Any film that opens with Chris O’Dowd talking directly to the camera is starting on the right foot as far as I’m concerned–I find his attitude and sense of off-kilter humor irresistible. In Juliet, Naked he plays a man who is obsessed with a onetime singer/songwriter who has long since disappeared. His entire existence is given over to pretentious babbling about Tucker Crowe for a small but fanatical fan base online.
After fifteen years, his girlfriend (Rose Byrne) is at the end of her rope. She questions their relationship and her very existence in a boring seaside village where she runs the historical museum she inherited from her father. One day she posts a response to one of her husband’s essays about a long-lost demo recording by Crowe and receives a response from Tucker Crowe (Ethan Hawke) himself. He’s about to travel to the UK and wants to meet her, which is how and why the plot thickens.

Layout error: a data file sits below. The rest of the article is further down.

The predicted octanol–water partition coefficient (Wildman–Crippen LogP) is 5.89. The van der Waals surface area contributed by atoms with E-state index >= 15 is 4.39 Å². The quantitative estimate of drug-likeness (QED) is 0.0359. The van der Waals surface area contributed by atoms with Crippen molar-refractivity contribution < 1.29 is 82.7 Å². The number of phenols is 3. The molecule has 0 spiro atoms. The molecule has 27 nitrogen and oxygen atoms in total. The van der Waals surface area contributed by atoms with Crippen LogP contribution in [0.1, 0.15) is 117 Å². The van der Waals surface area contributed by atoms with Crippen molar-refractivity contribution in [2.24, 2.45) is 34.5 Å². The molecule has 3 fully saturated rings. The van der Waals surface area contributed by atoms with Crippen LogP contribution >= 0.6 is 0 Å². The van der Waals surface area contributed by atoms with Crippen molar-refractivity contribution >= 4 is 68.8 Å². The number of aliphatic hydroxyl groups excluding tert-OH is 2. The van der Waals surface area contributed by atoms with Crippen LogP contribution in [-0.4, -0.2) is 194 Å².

A novel by Nick Hornby (High Fidelity, About a Boy) inspired this smart, refreshing comedy, with screenplay credit going to Evgenia Peretz and the team of Jim Taylor and Tamara Jenkins. All the ironies and absurdities of the script are fully realized by director Jesse Peretz (a veteran of such TV series as Girls and New Girl) and a perfectly-chosen cast. It doesn’t hurt to have Judd Apatow as one of your producers.
Although the comedic elements run the gamut from subtle to broad, the characters remain believable throughout. There is an unforced quality to the film that I find very appealing: it’s fresh and original, and the cast simply couldn’t’ be better. Hawke even gets to sing and, as we heard in the Chet Baker biopic Born to be Blue, he’s quite good.
Tired of formula-driven films? Try Juliet, Naked.